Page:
Weekly Reading Round-Up

I’ve been on something of a Roaring Twenties kick.

— Kate Morton, The House at Riverton

A graceful and elegant book that sways gently between the 1910’s and 20’s and the 1990’s. It reminded me, in the best of all possible ways, of “Upstairs, Downstairs” and “Remains of the Day”.

— Nancy Mitford, Wigs on the Green

In keeping with the Bright Young Things theme…. I’ve always been a huge fan of Nancy Mitford’s sharp-edged send-ups of life in the 30’s and 40’s and was thrilled to find that the book she refused to allow reprinted is finally back on the shelves. In this one, she mocks the British fascist movement, aka the “Jackshirts”.

— Nancy Mitford, The Pursuit of Love

Once you pop, you can’t stop. After reading “Wigs on the Green”, I had to go back to Mitford’s classic tale of life and love in 1930’s and 40’s England.

— Frances Osborne, The Bolter

The remarkable true story of Idina Sackville, who partied her way from London to Kenya, acquiring and disposing of five husbands along the way.

What have you been reading?


  1. Angie on March 4, 2011 at 2:05 pm

    Reading The Spanish Chest, a free ebook I found somewhere. It appears to be set in the first part of the 20th C (there are references to a character losing his arm in a battle I haven’t had time to look up) and focused on some kids’ search for proof that the future Charles II took refuge on the Isle of Jersey before the restoration. Can’t find any background info, but I suspect it’s what we’d call today a Young Adult novel. Quite a breezy read.

  2. Carole on March 4, 2011 at 2:58 pm

    I’m reading La Dame aux Camelias by Alexandre Dumas. I’m nearly half-way done with it. It’s alright so far. lol

  3. Céline on March 4, 2011 at 3:43 pm

    I’m currently reading (and enjoying) The Seduction of the Crimson Rose!! Love what you did with Vaughn!! 🙂 I’m halfway through it now and I can’t wait to discover how it will turn out for Mary and Sebastian…. and for Colin and Eloise!!! Love them both!

    By Kate Morton, I’ve read (and loved) The Secret Garden and I’ve been dying to read this one too and the book she’s just published. I overly enjoyed The Secret Garden!!!

  4. Cassandra on March 4, 2011 at 3:45 pm

    Love Nancy Mitford’s works.
    Have you read the biography on the Mitford sisters?
    I read, “The Sisters: The Saga of the Mitford Family” by Mary S. Lovell.
    It was on a 99 cent stand…
    That Half Price Books employee who put it there, should be ashamed!
    Read it for another 1930’s/40’s fix!

  5. Lauren on March 4, 2011 at 3:51 pm

    I stumbled on that one when it came out in England when I was over there for my dissertation research back in ’02. I’m definitely planning to re-read that, along with “The Viceroy’s Daughters”, about the Curzon sisters. Such a fascinating time period…. Oh, and I’ve also ordered “Hons & Rebels”, Jessica Mitford’s memoir, which I’ve never read.

  6. Cassandra on March 4, 2011 at 3:55 pm

    Lucky you!
    Hons & Rebels is my favorite, by far.
    And Jessica became my favorite sister.
    A spitfire, for sure.

  7. Sara G. on March 4, 2011 at 3:56 pm

    I really love Kate Morton!! Such a fantastic author!!

  8. Ashley on March 4, 2011 at 4:16 pm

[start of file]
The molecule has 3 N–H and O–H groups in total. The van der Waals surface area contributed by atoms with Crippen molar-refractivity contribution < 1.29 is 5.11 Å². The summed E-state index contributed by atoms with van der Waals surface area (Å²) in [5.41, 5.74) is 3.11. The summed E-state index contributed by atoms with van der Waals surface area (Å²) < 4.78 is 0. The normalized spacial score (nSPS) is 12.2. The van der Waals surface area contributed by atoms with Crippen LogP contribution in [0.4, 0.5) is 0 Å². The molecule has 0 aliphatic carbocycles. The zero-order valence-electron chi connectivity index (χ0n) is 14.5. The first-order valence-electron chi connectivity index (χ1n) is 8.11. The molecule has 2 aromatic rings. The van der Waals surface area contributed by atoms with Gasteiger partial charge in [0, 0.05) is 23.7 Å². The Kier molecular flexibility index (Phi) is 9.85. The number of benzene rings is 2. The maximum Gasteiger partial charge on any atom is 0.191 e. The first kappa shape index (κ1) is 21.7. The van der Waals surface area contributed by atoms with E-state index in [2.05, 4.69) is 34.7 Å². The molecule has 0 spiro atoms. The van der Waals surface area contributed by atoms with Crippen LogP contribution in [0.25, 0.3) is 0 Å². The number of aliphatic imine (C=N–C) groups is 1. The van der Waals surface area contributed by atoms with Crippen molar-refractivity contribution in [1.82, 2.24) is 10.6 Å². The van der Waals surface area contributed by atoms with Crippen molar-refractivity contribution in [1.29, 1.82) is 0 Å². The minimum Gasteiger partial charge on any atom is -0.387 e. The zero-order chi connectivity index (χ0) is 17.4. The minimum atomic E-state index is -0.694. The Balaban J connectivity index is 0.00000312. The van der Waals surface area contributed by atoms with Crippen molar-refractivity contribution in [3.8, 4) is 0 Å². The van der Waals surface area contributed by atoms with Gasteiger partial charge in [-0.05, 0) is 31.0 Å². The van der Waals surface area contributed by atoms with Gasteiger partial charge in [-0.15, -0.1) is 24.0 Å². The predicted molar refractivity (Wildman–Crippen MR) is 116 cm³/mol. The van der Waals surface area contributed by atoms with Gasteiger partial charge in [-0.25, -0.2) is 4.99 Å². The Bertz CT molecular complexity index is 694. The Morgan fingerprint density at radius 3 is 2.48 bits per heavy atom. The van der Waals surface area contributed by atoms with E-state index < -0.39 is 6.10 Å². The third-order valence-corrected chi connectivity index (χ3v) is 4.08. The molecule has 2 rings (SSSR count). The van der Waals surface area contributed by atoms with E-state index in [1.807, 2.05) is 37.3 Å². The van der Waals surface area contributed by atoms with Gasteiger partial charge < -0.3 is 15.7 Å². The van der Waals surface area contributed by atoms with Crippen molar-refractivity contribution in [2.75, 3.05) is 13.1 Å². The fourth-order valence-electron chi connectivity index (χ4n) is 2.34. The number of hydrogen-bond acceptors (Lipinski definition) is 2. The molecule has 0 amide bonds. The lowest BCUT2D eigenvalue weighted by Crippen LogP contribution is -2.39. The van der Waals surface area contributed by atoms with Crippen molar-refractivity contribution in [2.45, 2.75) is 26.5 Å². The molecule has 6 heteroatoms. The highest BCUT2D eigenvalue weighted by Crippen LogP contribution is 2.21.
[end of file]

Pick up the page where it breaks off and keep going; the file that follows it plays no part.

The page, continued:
I love your blog – the perfect way to procrastinate and avoid midterms!

    I am reading Jean Plaidy’s Madonna of the Seven Hills – I am on a Borgia kick lately and have never read a Jean Plaidy…so far, I really like it. The Borgias are just so deliciously scandalous

  9. Elizabeth aka Miss Eliza on March 4, 2011 at 4:25 pm

    You’ve never read Hons and Rebels!?! One of the best books I’ve read in a long, long, long time! I’ve been in the land of Manga Victorian Maids with the series Emma and also reading The Name of the Wind, so long but so good!

  10. Lauren on March 4, 2011 at 4:25 pm

    I saw two Borgia books just yesterday, as I was browsing in the bookstore. One was called something like “The Sins of the Borgia”, and I can’t remember what the other one was, but it was also on the new trade paperbacks table. I also like E.R. Chamberlin’s “The Fall of the House of Borgia”.

  11. Abigail on March 4, 2011 at 5:11 pm

    I just started “The Forgotten Garden”—so far, so good. 🙂 And speaking of “Upstairs, Downstairs,” did everyone watch “Downton Abbey”? Loved it!
    And I just got a copy of “When Beauty Tamed the Beast” because of your high praise a couple of weeks ago, Lauren. I’m really looking forward to it.

  12. Tracie on March 4, 2011 at 5:22 pm

    I just started reading Georgette Heyer’s “Friday’s Child” for my book club and I am LOVING it! Definitely one of the funniest Heyers I’ve read and I always enjoy a romance between a hero/heroine who were childhood friends.

    I’m, also, about 125 pages into Secrets of a Lady by Teresa (Tracy) Grant, which has had some really interesting twists and turns.

  13. Joanne M. on March 4, 2011 at 6:23 pm

    Oh, I loved Kate Morton’s The House at Riverton and The Distant Hours!!

    Currently delighting in Michelle Moran’s Madame Tussaud.

  14. Ginger on March 4, 2011 at 7:01 pm

    A good roaring twenties/modern heroine tale I just read was “Twenties Girl” by Sophie Kinsella. Good laughs, good challenges and was a good times read!

  15. Sheila on March 4, 2011 at 7:13 pm

    I am still hooked on The Morlands, now on book 4, The Oak Apple. I love not having to wait a year between books, unlike a certain series we know and love.